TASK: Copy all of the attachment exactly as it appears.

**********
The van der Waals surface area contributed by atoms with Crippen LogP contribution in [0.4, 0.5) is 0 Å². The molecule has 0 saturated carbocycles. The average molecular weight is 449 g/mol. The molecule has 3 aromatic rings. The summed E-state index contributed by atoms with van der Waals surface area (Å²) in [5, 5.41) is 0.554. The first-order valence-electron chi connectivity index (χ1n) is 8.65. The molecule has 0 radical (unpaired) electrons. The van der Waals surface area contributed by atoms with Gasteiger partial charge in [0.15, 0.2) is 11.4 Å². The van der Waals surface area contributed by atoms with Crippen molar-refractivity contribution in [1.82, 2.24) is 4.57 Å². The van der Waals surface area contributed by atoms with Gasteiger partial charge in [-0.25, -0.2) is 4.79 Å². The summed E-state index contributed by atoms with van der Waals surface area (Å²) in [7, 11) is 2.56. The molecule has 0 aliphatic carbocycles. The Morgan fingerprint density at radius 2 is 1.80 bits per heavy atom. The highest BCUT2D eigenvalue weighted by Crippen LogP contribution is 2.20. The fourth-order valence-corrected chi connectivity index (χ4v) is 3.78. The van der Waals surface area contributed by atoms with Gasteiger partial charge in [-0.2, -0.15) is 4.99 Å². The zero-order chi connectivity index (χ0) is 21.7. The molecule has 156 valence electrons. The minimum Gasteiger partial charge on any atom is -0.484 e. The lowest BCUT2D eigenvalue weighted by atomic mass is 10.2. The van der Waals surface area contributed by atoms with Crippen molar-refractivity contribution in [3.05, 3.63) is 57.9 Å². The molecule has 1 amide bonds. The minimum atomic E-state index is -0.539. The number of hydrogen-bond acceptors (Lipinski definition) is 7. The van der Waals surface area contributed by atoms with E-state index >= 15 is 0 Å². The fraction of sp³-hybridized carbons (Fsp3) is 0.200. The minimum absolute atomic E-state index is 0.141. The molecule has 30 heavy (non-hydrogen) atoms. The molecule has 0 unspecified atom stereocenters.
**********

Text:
The van der Waals surface area contributed by atoms with Crippen LogP contribution in [0.4, 0.5) is 0 Å². The molecule has 0 saturated carbocycles. The average molecular weight is 449 g/mol. The molecule has 3 aromatic rings. The summed E-state index contributed by atoms with van der Waals surface area (Å²) in [5, 5.41) is 0.554. The first-order valence-electron chi connectivity index (χ1n) is 8.65. The molecule has 0 radical (unpaired) electrons. The van der Waals surface area contributed by atoms with Gasteiger partial charge in [0.15, 0.2) is 11.4 Å². The van der Waals surface area contributed by atoms with Crippen molar-refractivity contribution in [1.82, 2.24) is 4.57 Å². The van der Waals surface area contributed by atoms with Gasteiger partial charge in [-0.25, -0.2) is 4.79 Å². The summed E-state index contributed by atoms with van der Waals surface area (Å²) in [7, 11) is 2.56. The molecule has 0 aliphatic carbocycles. The Morgan fingerprint density at radius 2 is 1.80 bits per heavy atom. The highest BCUT2D eigenvalue weighted by Crippen LogP contribution is 2.20. The fourth-order valence-corrected chi connectivity index (χ4v) is 3.78. The van der Waals surface area contributed by atoms with Gasteiger partial charge in [-0.2, -0.15) is 4.99 Å². The zero-order chi connectivity index (χ0) is 21.7. The molecule has 156 valence electrons. The minimum Gasteiger partial charge on any atom is -0.484 e. The lowest BCUT2D eigenvalue weighted by atomic mass is 10.2. The van der Waals surface area contributed by atoms with Crippen molar-refractivity contribution in [3.05, 3.63) is 57.9 Å². The molecule has 1 amide bonds. The minimum atomic E-state index is -0.539. The number of hydrogen-bond acceptors (Lipinski definition) is 7. The van der Waals surface area contributed by atoms with E-state index >= 15 is 0 Å². The fraction of sp³-hybridized carbons (Fsp3) is 0.200. The minimum absolute atomic E-state index is 0.141. The molecule has 30 heavy (non-hydrogen) atoms. The molecule has 0 unspecified atom stereocenters.